Tuesday, January 06, 2009

14Jan1864, Die Or Go Out of Her Mind

Thursday, January 14th, 1864.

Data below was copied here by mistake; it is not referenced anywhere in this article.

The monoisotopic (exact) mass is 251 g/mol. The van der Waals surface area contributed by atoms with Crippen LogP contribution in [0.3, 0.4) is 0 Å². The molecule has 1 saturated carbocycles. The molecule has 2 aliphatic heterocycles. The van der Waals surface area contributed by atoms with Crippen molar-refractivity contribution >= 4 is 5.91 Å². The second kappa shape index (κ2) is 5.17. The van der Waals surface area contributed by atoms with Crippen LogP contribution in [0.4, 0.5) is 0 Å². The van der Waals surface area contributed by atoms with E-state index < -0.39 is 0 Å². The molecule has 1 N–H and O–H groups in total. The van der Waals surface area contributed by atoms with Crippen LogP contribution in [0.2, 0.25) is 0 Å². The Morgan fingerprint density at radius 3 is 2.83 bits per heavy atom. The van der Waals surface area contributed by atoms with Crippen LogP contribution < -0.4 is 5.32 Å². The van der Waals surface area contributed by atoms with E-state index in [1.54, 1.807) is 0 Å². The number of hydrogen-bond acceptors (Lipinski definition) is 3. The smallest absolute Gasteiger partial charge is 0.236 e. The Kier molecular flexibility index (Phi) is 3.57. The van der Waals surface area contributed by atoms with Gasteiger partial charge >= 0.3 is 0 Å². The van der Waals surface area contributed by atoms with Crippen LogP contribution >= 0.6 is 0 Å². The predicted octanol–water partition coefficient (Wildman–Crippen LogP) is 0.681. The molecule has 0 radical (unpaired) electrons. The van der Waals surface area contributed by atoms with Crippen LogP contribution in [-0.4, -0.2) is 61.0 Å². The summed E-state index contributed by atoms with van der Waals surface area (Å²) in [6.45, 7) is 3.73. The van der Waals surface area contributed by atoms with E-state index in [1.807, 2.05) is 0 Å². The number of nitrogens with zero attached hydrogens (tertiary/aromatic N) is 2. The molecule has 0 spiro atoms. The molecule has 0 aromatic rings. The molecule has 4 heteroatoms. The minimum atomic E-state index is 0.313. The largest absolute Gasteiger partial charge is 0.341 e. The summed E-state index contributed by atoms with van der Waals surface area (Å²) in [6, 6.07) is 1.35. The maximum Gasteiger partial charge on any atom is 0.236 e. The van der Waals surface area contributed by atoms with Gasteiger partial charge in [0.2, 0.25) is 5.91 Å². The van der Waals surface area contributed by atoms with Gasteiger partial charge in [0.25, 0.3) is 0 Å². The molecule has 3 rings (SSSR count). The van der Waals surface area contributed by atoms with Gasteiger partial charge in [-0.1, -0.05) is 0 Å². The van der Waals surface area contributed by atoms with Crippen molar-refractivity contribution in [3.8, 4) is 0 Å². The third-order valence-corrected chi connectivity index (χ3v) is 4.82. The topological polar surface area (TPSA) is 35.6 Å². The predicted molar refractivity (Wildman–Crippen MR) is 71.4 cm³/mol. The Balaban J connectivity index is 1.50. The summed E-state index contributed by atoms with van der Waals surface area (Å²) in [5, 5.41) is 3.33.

—Yesterday's weather aggravated. Poor Miss Bowater heard of her cousin's death, and went away in great trouble, thus interrupting the early growth between us of a very promising friendship : indeed I miss her much as the only companion among all these elderly people. I walked with Lady Churchill, who is a most winning and attractive person ; quite the most highbred-looking woman I ever saw, and with the kindest and most simple, unaffected manner : tall, dignified, and graceful, with a small noble head ; and her whole look reminding one of a gazelle. Saw Prss. Helena for a moment in Miss B.'s room : she received me very kindly ; interests one from her gentle, thoughtful expression, and lovely smile like the Queen's, on a face otherwise plain. Her manner is like one who has thought and done too much for her age, and been a comforter when others are only thinking of being merry-makers. Spent the aftn in my own room after the announcement of "No orders," till tea, after which kind, nice Countess Blucher took me to her room, where we had pleasant talk till 6¼. She spoke strongly of the improvement that strikes her in the Queen since her terrible loss : increased seriousness and patient earnestness in doing her duties, which are so heavy that the Queen has sometimes said they are too much for any woman ; and who can tell how terribly she must miss the Prince whose advice she used to ask in every detail, great and small ! Why won't people realize the burden and loneliness, and thank God for the strength He has given, instead of fretting at her not doing this and that ! Countess Blucher said that when Princess Hohenlohe heard of the Prince's death, the Countess found her walking up and down the room in real despair and saying, "One of two things must happen to my sister : I know her. She must either die of this, or go out of her mind." Isn't it a direct answer to prayer that instead of this the Queen is well, doing her duty, and resigned so entirely to God's Will that she said herself she wd not wish him back? The Household dinner consisted of the Dean and Mrs. Wellesley, Ly. Churchill, Col. Ponsonby, M. Holtzmann, and Mrs. Bruce ; and I was interested all thro' dinner talking of languages with M. Holtzmann ; and whist enlivened the evening.

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